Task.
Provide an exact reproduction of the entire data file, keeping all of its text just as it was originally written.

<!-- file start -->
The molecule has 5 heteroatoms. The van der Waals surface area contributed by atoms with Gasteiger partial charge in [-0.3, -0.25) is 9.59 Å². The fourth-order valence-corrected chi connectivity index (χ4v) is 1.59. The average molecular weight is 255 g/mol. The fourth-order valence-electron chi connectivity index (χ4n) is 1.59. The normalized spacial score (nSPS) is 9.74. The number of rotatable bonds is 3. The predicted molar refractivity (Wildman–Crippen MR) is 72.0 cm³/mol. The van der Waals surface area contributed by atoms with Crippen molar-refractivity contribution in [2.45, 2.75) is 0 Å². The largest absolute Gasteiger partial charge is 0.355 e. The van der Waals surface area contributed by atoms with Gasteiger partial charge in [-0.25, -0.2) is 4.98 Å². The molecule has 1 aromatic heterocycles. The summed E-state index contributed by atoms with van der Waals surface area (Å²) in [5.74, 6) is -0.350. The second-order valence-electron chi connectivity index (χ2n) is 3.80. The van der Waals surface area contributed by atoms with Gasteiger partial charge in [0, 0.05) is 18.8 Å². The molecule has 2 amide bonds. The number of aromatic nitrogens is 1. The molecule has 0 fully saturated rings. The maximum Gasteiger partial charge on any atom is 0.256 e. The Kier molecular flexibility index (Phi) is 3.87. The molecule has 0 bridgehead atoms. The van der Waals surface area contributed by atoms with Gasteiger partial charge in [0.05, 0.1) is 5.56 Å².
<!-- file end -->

The molecule has 5 heteroatoms. The van der Waals surface area contributed by atoms with Gasteiger partial charge in [-0.3, -0.25) is 9.59 Å². The fourth-order valence-corrected chi connectivity index (χ4v) is 1.59. The average molecular weight is 255 g/mol. The fourth-order valence-electron chi connectivity index (χ4n) is 1.59. The normalized spacial score (nSPS) is 9.74. The number of rotatable bonds is 3. The predicted molar refractivity (Wildman–Crippen MR) is 72.0 cm³/mol. The van der Waals surface area contributed by atoms with Crippen molar-refractivity contribution in [2.45, 2.75) is 0 Å². The largest absolute Gasteiger partial charge is 0.355 e. The van der Waals surface area contributed by atoms with Gasteiger partial charge in [-0.25, -0.2) is 4.98 Å². The molecule has 1 aromatic heterocycles. The summed E-state index contributed by atoms with van der Waals surface area (Å²) in [5.74, 6) is -0.350. The second-order valence-electron chi connectivity index (χ2n) is 3.80. The van der Waals surface area contributed by atoms with Gasteiger partial charge in [0, 0.05) is 18.8 Å². The molecule has 2 amide bonds. The number of aromatic nitrogens is 1. The molecule has 0 fully saturated rings. The maximum Gasteiger partial charge on any atom is 0.256 e. The Kier molecular flexibility index (Phi) is 3.87. The molecule has 0 bridgehead atoms. The van der Waals surface area contributed by atoms with Gasteiger partial charge in [0.05, 0.1) is 5.56 Å².